Historically, some of the oldest traces of internal medicine can be traced from Ancient India and Ancient China.[8] Earliest texts about internal medicine are the Ayurvedic anthologies of Charaka.[9]

Role of internal medicine physicians[edit]

Internal medicine specialists, also known as general internal medicine specialists or general medicine physicians in Commonwealth countries,[10] are specialist physicians trained to manage particularly complex or multisystem disease conditions that single-organ-disease specialists may not be trained to deal with.[11] They may be asked to tackle undifferentiated presentations that cannot be easily fitted within the expertise of a single-organ specialty,[12] such as dyspnoea, fatigue, weight loss, chest pain, confusion or change in conscious state.[13] They may manage serious acute illnesses that affect multiple organ systems at the same time in a single patient, and they may manage multiple chronic diseases or "comorbidities" that a single patient may have.[14]

General internal medicine specialists do not provide necessarily less expertise than single-organ specialists, rather, they are trained for a specific role of caring for patients with multiple simultaneous problems or complex comorbidities.[15]

Perhaps because it is complex to explain treatment of diseases that are not localised to a single-organ, there has been confusion about the meaning of internal medicine and the role of an "internist."[16] Internists are qualified physicians with postgraduate training in internal medicine and should not be confused with "interns",[17] who are doctors in their first year of residency training (officially the term intern is no longer in use).[18][19] Although internists may act as primary care physicians, they are not "family physicians," "family practitioners," or "general practitioners," whose training is not solely concentrated on adults and may include surgery, obstetrics, and pediatrics. The American College of Physicians defines internists as "physicians who specialize in the prevention, detection and treatment of illnesses in adults".[20]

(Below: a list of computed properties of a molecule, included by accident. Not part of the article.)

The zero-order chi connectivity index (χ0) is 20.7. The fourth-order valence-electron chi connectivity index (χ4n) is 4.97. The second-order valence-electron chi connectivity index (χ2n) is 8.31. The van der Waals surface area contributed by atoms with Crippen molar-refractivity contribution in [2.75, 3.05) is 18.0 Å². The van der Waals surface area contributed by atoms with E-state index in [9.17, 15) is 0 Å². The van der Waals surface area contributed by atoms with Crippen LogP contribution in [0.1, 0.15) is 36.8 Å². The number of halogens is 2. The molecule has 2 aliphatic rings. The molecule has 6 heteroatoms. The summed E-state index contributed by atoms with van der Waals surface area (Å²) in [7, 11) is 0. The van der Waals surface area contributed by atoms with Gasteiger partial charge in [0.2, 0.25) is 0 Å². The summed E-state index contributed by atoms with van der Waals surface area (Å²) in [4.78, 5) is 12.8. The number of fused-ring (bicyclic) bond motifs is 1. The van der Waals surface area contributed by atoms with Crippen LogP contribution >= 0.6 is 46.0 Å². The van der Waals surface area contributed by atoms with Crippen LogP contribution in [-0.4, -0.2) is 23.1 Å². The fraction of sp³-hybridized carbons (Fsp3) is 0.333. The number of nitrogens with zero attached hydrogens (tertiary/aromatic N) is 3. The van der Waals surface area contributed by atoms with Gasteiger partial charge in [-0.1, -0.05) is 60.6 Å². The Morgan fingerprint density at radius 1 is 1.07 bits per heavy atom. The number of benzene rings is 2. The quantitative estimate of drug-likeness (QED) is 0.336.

Internal medicine physicians have practiced both in clinics and in hospitals, often in the same day. Pressures on time have led to many internal medicine physicians to choose one practice setting, who may choose to practice only in the hospital, as a "hospitalist", or only in an outpatient clinic, as a primary care physician.[21]

Education and training of internists[edit]

The training and career pathways for internists vary considerably across the world.